Archive for January 15th, 2018

Does media shape people’s views or merely represents them?

January 15, 2018

Hajrah Mumtaz has a piece on Pakistan TV shows. It applies to most countries.

THE people of this country love watching television. In a population of some 200 million people, according to official estimates some 65 per cent of people, women and men in comparable numbers, watch drama channels (as delineated from those dealing with news and current affairs).

The media can hold a mirror up to society, showing a society what it is, or it can show a society what it can and should aspire to be. This is an old debate amongst media circles, a question of interpretation and sometimes even professional/ philosophical ideology to which there is no definite or ‘correct’ answer.

Rote education has played its role:

(more…)

Advertisements

When a journal on “Rebuilding Macroeconomic Theory” has papers only from mainstream…

January 15, 2018

Prof Steve Keen writes on this special issue of Oxford Review of Economic Policy: Rebuilding macroeconomic theory.

His is a typical Australian response if one may call it that:

(more…)

When banks mentioned paid-up capital on their notes…Canada edition

January 15, 2018

JP Koning keeps coming up with some amazing insights.

His recent tweet has this picture of an old Bank of Montreal note (when banks issued their own notes). Note the size of the note. He also points how the banks mentioned their paid up capital on the note to signal their financial health:

To this, Stephen Williamson clarified:

Replying to 
It’s not so much advertising financial health, as advertising how much the shareholders are on the hook for. There was double liability, so if there is $12 million in paid up capital, that’s an extra $12 million that can pay off the noteholders if the bank goes under.
Fascinating.
This double liability clause started in Canada in 1871.  Not sure whether this was used in other countries as well. In India, banks could print their own notes only till 1861 after which unified currency circulated in British India. There were some princely states like Hyderabad but again it was a State currency not requiring printing of paid-up capital on the notes.
So much one can learn by just noting the changes in design and writing on currency notes..Thanks again JP!

Central banks should also be judged by their quality of research/work….(Why central banks do not blog?)

January 15, 2018

Nice article which says we should move beyond just talk of institutions being independent. Rather institutions should be assessed on the quality of their work.

In our contemporary lexicon ‘independence’ – for instance of a government body – is usually a Good Thing.

But if we’re thinking of independence as a good thing for an agency to have – for instance, the Productivity Commission (PC) – it’s not sufficient. It also needs to be used by the agency, and the agency must be worthy of it by virtue of the quality of its work. The odd thing is that so many such agencies have such a strong flavour of bureaucracy about them. There’s the same cultural emphasis on what I call being a sound chap. I’ve come to think that this is a kind of natural product of groups. They are … well … groupish.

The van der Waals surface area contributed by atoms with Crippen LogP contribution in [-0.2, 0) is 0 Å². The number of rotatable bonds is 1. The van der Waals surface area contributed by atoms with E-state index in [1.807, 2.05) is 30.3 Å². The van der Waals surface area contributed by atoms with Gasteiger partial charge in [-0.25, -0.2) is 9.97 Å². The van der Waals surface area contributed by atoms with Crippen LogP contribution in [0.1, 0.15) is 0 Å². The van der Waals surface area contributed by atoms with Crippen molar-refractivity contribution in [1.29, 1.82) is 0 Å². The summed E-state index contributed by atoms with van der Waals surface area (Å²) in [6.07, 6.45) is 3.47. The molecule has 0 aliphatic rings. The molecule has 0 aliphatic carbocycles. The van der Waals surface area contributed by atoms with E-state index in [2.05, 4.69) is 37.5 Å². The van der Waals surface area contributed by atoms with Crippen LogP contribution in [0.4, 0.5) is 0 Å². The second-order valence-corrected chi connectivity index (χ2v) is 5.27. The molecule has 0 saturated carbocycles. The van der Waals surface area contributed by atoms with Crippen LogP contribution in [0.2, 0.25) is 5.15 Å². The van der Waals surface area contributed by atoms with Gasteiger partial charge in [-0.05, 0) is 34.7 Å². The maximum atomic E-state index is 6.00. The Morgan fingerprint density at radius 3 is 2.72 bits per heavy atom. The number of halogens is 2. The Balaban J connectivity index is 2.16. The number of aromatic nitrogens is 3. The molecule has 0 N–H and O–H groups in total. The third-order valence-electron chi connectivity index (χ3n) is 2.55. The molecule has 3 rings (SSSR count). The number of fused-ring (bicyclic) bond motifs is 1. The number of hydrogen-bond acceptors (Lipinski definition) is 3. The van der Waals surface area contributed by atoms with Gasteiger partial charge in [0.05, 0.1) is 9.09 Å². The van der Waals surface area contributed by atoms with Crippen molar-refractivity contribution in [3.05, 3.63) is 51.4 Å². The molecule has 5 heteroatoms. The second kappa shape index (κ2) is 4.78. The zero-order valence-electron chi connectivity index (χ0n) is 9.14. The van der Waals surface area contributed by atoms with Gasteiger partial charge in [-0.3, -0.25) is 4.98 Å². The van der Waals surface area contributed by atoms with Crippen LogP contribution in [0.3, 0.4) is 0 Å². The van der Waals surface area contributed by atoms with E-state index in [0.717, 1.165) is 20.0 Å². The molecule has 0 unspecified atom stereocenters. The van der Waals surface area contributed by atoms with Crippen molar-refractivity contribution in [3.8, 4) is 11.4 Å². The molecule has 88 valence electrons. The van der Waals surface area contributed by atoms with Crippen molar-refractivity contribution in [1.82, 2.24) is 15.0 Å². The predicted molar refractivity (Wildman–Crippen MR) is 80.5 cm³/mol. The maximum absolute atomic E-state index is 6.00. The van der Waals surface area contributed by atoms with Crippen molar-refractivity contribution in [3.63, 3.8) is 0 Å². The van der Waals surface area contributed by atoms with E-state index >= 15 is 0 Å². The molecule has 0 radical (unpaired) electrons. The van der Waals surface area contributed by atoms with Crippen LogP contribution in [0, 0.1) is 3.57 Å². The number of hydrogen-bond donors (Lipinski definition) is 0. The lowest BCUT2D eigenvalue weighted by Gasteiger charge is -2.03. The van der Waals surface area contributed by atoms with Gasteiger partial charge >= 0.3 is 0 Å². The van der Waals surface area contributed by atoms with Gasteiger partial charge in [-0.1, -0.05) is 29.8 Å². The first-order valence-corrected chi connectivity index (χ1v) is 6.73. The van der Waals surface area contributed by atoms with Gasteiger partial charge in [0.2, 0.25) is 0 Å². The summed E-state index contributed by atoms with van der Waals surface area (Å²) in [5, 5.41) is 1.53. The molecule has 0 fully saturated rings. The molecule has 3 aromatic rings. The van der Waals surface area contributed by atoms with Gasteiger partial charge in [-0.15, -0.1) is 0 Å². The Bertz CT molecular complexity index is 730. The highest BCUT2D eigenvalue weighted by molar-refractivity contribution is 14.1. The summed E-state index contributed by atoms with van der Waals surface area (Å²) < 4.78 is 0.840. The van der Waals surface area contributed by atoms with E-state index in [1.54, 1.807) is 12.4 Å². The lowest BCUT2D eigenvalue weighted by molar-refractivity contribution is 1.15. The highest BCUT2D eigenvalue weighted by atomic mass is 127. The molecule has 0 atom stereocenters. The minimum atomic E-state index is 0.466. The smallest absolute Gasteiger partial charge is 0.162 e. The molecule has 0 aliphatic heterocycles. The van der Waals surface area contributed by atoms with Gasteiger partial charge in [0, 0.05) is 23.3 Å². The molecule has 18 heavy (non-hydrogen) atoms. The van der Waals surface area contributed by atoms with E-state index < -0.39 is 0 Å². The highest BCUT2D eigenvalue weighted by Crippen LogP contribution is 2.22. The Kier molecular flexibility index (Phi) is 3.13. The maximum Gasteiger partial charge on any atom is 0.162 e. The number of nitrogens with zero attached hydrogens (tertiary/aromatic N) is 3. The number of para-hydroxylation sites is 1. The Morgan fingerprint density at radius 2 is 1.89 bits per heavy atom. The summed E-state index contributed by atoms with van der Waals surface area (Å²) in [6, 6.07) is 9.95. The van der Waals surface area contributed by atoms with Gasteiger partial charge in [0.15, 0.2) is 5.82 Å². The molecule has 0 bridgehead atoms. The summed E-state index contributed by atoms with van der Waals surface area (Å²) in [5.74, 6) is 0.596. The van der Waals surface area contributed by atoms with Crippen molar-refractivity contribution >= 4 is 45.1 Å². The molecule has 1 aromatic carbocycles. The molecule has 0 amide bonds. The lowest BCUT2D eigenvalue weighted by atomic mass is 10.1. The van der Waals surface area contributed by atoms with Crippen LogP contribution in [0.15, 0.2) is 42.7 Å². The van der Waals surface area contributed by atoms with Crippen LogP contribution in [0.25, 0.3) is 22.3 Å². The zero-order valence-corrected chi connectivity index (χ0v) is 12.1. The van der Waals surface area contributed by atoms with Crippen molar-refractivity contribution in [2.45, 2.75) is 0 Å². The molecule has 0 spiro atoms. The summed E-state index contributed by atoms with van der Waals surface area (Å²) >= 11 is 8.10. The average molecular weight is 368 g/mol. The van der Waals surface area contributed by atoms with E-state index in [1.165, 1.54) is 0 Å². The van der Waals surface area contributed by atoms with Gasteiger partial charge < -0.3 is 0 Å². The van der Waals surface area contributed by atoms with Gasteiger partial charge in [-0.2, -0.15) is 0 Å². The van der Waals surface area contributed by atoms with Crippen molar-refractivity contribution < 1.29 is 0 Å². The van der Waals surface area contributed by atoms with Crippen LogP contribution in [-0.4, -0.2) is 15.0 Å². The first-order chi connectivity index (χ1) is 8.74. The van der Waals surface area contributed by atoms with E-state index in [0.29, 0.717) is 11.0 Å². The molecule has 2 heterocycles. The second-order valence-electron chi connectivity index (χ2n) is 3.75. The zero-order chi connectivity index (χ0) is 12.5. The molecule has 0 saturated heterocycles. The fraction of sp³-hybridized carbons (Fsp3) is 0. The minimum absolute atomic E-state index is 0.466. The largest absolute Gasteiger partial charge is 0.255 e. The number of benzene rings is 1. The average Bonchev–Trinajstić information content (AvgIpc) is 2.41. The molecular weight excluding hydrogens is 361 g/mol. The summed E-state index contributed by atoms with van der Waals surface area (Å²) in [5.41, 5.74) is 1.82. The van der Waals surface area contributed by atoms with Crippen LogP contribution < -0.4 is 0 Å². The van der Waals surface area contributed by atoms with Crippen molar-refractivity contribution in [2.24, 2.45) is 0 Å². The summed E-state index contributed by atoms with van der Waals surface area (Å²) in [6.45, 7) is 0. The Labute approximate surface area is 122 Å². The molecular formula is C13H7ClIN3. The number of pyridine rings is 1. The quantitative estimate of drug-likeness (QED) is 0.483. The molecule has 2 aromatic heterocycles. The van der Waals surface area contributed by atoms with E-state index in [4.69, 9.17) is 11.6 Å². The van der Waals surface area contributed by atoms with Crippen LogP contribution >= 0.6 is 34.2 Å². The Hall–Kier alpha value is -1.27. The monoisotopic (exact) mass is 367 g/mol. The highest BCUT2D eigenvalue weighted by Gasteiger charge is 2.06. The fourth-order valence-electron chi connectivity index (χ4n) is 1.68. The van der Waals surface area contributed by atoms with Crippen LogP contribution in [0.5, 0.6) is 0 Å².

They acquire the same kinds of social dynamics you notice at high school when nearly everyone wants to be one of the cool kids. But in government there’s an institutional basis to this also. Even if they have their own act, even if their independence is prized in our public culture, most government statutory agencies are tethered to the career public service. Their officers enjoy the privileges of the Commonwealth public service career structure. So we should not be so surprised that those in such independent agencies think like bureaucrats. And there are few things more important to bureaucrats than appearing to be in control. To be thought of as sound chaps.
The institutions need to move beyond their comfort zone. In this the author differentiates between central banks of Australia and England:

(more…)

Sandeep Sekhri: The Indian vegetarian who makes millions selling steaks in Hong Kong

January 15, 2018

Interesting profile of Mr Sandeep Sekhri whose food company Dining Concepts, has become synonymous with HK’s dining scene.

Sandeep Sekhri likes to defy the odds. Maybe that is why he is such a fan of Rafael Nadal, who, as an unheralded teen tennis player from Spain, shocked the world by winning the 2005 French Open title. Sekhri doesn’t even play tennis, but he still goes to the Roland-Garros tournament every year.

It might also explain how the Indian immigrant to Hong Kong, a vegetarian for three decades, could sit atop a restaurant business that includes several popular steakhouses.

Sekhri owns 28 high-end restaurants and bars across his adopted home, where he and his company, Dining Concepts, have become synonymous with the city’s dining scene.

Four out of five top private banks are majority owned foreigners, benefiting foreign savers….

January 15, 2018

It is interesting to read this interview of Uday Kotak which is saying many things.

He says we have allowed high foreign ownership in Indian companies and banks too quickly. Well globalisation runs both ways. We celebrate any small victory when Indians buy companies abroad. Same applies in case of our companies too. This is an interesting variety of protectionism, if one can call it that.

(more…)

The role of trade and information technology in the decline of merchant guilds

January 15, 2018

Fascinating piece by Prateek Raj.

He says merchant guilds declined as those outside the guild started to trade. The key to this shift was printing technology which shared information about players:

(more…)


%d bloggers like this: